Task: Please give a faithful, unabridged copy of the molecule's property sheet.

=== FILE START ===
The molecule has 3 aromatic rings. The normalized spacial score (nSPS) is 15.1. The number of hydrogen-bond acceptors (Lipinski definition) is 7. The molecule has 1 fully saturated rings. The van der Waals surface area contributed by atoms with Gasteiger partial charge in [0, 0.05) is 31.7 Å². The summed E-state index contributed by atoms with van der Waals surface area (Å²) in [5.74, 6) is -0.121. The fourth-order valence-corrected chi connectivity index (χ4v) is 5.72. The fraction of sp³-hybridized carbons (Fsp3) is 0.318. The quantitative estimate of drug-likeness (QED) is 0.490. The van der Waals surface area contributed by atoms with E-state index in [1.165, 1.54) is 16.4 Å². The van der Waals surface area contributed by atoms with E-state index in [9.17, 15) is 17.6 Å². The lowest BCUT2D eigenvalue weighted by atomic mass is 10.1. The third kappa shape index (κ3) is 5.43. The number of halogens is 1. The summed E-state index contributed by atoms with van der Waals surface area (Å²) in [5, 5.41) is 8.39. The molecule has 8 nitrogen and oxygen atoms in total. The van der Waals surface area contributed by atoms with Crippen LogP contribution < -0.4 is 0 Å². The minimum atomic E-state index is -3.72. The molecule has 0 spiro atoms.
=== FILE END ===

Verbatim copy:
The molecule has 3 aromatic rings. The normalized spacial score (nSPS) is 15.1. The number of hydrogen-bond acceptors (Lipinski definition) is 7. The molecule has 1 fully saturated rings. The van der Waals surface area contributed by atoms with Gasteiger partial charge in [0, 0.05) is 31.7 Å². The summed E-state index contributed by atoms with van der Waals surface area (Å²) in [5.74, 6) is -0.121. The fourth-order valence-corrected chi connectivity index (χ4v) is 5.72. The fraction of sp³-hybridized carbons (Fsp3) is 0.318. The quantitative estimate of drug-likeness (QED) is 0.490. The van der Waals surface area contributed by atoms with E-state index in [1.165, 1.54) is 16.4 Å². The van der Waals surface area contributed by atoms with E-state index in [9.17, 15) is 17.6 Å². The lowest BCUT2D eigenvalue weighted by atomic mass is 10.1. The third kappa shape index (κ3) is 5.43. The number of halogens is 1. The summed E-state index contributed by atoms with van der Waals surface area (Å²) in [5, 5.41) is 8.39. The molecule has 8 nitrogen and oxygen atoms in total. The van der Waals surface area contributed by atoms with Crippen LogP contribution < -0.4 is 0 Å². The minimum atomic E-state index is -3.72. The molecule has 0 spiro atoms.